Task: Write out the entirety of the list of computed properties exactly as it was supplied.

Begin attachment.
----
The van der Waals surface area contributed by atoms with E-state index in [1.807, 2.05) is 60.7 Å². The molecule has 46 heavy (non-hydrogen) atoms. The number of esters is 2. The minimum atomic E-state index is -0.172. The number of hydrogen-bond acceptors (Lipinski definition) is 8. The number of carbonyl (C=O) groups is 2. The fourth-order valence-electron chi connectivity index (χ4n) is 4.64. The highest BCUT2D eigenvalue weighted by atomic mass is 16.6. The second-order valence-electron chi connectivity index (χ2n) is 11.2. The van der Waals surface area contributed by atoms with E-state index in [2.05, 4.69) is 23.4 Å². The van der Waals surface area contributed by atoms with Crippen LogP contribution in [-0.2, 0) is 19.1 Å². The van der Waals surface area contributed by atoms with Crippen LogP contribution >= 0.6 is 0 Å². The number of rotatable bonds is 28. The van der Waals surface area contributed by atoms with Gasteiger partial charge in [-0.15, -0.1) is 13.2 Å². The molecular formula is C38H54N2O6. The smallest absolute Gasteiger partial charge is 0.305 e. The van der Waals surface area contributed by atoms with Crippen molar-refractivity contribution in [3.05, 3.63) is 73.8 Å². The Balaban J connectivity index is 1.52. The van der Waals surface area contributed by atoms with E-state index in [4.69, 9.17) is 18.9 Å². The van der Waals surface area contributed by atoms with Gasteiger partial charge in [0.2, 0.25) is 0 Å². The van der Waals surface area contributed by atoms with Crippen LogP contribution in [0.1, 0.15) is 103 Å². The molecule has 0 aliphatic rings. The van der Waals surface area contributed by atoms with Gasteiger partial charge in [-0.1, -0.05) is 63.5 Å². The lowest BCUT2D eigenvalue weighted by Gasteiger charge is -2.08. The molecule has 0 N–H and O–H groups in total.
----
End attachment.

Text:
The van der Waals surface area contributed by atoms with E-state index in [1.807, 2.05) is 60.7 Å². The molecule has 46 heavy (non-hydrogen) atoms. The number of esters is 2. The minimum atomic E-state index is -0.172. The number of hydrogen-bond acceptors (Lipinski definition) is 8. The number of carbonyl (C=O) groups is 2. The fourth-order valence-electron chi connectivity index (χ4n) is 4.64. The highest BCUT2D eigenvalue weighted by atomic mass is 16.6. The second-order valence-electron chi connectivity index (χ2n) is 11.2. The van der Waals surface area contributed by atoms with E-state index in [2.05, 4.69) is 23.4 Å². The van der Waals surface area contributed by atoms with Crippen LogP contribution in [-0.2, 0) is 19.1 Å². The van der Waals surface area contributed by atoms with Crippen LogP contribution >= 0.6 is 0 Å². The number of rotatable bonds is 28. The van der Waals surface area contributed by atoms with Gasteiger partial charge in [-0.15, -0.1) is 13.2 Å². The molecular formula is C38H54N2O6. The smallest absolute Gasteiger partial charge is 0.305 e. The van der Waals surface area contributed by atoms with Crippen molar-refractivity contribution in [3.05, 3.63) is 73.8 Å². The Balaban J connectivity index is 1.52. The van der Waals surface area contributed by atoms with E-state index in [4.69, 9.17) is 18.9 Å². The van der Waals surface area contributed by atoms with Gasteiger partial charge in [0.2, 0.25) is 0 Å². The van der Waals surface area contributed by atoms with Crippen LogP contribution in [0.1, 0.15) is 103 Å². The molecule has 0 aliphatic rings. The van der Waals surface area contributed by atoms with Gasteiger partial charge in [-0.1, -0.05) is 63.5 Å². The lowest BCUT2D eigenvalue weighted by Gasteiger charge is -2.08. The molecule has 0 N–H and O–H groups in total.